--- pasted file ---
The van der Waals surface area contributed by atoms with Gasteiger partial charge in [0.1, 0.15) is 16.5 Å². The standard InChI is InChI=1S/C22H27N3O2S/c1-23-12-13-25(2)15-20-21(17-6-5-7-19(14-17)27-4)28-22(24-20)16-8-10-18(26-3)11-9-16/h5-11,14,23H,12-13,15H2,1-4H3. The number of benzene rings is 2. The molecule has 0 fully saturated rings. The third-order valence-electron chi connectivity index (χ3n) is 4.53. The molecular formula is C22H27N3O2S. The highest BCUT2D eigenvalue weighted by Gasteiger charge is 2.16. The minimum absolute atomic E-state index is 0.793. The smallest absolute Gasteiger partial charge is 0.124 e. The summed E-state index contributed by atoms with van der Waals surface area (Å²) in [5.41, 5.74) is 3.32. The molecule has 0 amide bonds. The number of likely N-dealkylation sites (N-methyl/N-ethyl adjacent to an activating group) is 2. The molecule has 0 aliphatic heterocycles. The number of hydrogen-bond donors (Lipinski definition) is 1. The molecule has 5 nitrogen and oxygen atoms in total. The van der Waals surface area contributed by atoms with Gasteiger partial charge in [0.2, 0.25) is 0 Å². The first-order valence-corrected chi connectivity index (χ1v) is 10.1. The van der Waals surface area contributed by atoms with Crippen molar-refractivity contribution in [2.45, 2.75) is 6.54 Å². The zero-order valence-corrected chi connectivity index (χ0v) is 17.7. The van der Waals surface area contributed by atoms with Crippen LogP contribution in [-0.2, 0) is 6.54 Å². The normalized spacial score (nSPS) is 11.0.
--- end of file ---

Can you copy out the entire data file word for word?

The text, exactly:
The van der Waals surface area contributed by atoms with Gasteiger partial charge in [0.1, 0.15) is 16.5 Å². The standard InChI is InChI=1S/C22H27N3O2S/c1-23-12-13-25(2)15-20-21(17-6-5-7-19(14-17)27-4)28-22(24-20)16-8-10-18(26-3)11-9-16/h5-11,14,23H,12-13,15H2,1-4H3. The number of benzene rings is 2. The molecule has 0 fully saturated rings. The third-order valence-electron chi connectivity index (χ3n) is 4.53. The molecular formula is C22H27N3O2S. The highest BCUT2D eigenvalue weighted by Gasteiger charge is 2.16. The minimum absolute atomic E-state index is 0.793. The smallest absolute Gasteiger partial charge is 0.124 e. The summed E-state index contributed by atoms with van der Waals surface area (Å²) in [5.41, 5.74) is 3.32. The molecule has 0 amide bonds. The number of likely N-dealkylation sites (N-methyl/N-ethyl adjacent to an activating group) is 2. The molecule has 0 aliphatic heterocycles. The number of hydrogen-bond donors (Lipinski definition) is 1. The molecule has 5 nitrogen and oxygen atoms in total. The van der Waals surface area contributed by atoms with Gasteiger partial charge in [0.2, 0.25) is 0 Å². The first-order valence-corrected chi connectivity index (χ1v) is 10.1. The van der Waals surface area contributed by atoms with Crippen molar-refractivity contribution in [2.45, 2.75) is 6.54 Å². The zero-order valence-corrected chi connectivity index (χ0v) is 17.7. The van der Waals surface area contributed by atoms with Crippen LogP contribution in [-0.2, 0) is 6.54 Å². The normalized spacial score (nSPS) is 11.0.